“Took both boys out on my own for the first time. We survived.”
And we had survived. Despite the nerves before I left the house. Despite being convinced that my newborn would demand a feed at the very moment my toddler threw himself head first from a climbing frame. Despite totally underestimating the temperature and overdressing the baby in a thick velour suit.
Despite it all, we had survived.
Seeing that memory today brought it all back. The nerves gurgling in the pit of my stomach as we prepared to leave the house, mixed with internal pep talks and short bursts of confidence. Returning to the kitchen three times for forgotten items before we made it out the door. Panic as the baby started wailing in the car, whilst the toddler demanded a dummy that had flown across the back seat. Relief as I parked, worked out which child to get out first, and sprinted towards my friend in the distance with the double buggy.
We did it.
And after that, it only got easier to take them out on my own. Little by little, I became more confident about being a mummy of two.
Now, of course, it’s so normal that it feels strange when I only have one of them. A missing piece of the puzzle. A hand that feels strangely empty. A missing part of me.
And thinking about all that today – about how this huge, monumental step in my life has become so normal that it’s second nature – I realised how quickly every obstacle in motherhood has passed.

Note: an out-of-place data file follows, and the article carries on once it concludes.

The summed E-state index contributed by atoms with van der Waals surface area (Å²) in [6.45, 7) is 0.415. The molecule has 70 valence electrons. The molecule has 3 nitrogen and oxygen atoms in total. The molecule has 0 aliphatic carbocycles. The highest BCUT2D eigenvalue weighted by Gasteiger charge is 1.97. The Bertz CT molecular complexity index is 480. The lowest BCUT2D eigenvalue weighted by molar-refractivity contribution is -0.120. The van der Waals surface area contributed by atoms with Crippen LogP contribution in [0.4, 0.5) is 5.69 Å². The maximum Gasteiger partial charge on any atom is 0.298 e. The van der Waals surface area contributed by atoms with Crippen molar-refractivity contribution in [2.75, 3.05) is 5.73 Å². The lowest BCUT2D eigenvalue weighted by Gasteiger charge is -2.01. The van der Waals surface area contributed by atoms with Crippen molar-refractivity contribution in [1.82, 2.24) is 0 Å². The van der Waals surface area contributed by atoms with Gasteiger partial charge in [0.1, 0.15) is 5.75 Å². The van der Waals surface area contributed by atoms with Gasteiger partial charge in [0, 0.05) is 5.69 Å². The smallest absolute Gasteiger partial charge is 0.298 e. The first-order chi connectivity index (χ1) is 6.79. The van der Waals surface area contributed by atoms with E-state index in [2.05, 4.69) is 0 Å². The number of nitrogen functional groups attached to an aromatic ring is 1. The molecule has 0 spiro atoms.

The newborn days. So precious, but so exhausting. Over in a flash.
Teething. Those angry red cheeks, those broken nights, and that rising panic when the Calpol stocks ran low. Soon they have their teeth and you almost forget the pained whimpers in the night.
Settling into nursery or school. At one point, the single most stressful thing in the world. A battle of emotions. But weeks later, just a memory.
Fear of monsters lurking in the night. Broken nights; as brutal as the newborn days. But weeks later, the monsters go into hiding and normality ensues.
Sometimes these things last days.
But they pass.
And one day, when my boys are grown up, they will have blurred into one – memories fused together of the early days of motherhood. A struggle at times, but wonderful nevertheless.
So I will try to remember this when the next obstacle moves into our path.
These things shall pass.
And just like the pictures of that first trip out with my boys two years ago, I have a feeling I will look back and smile.
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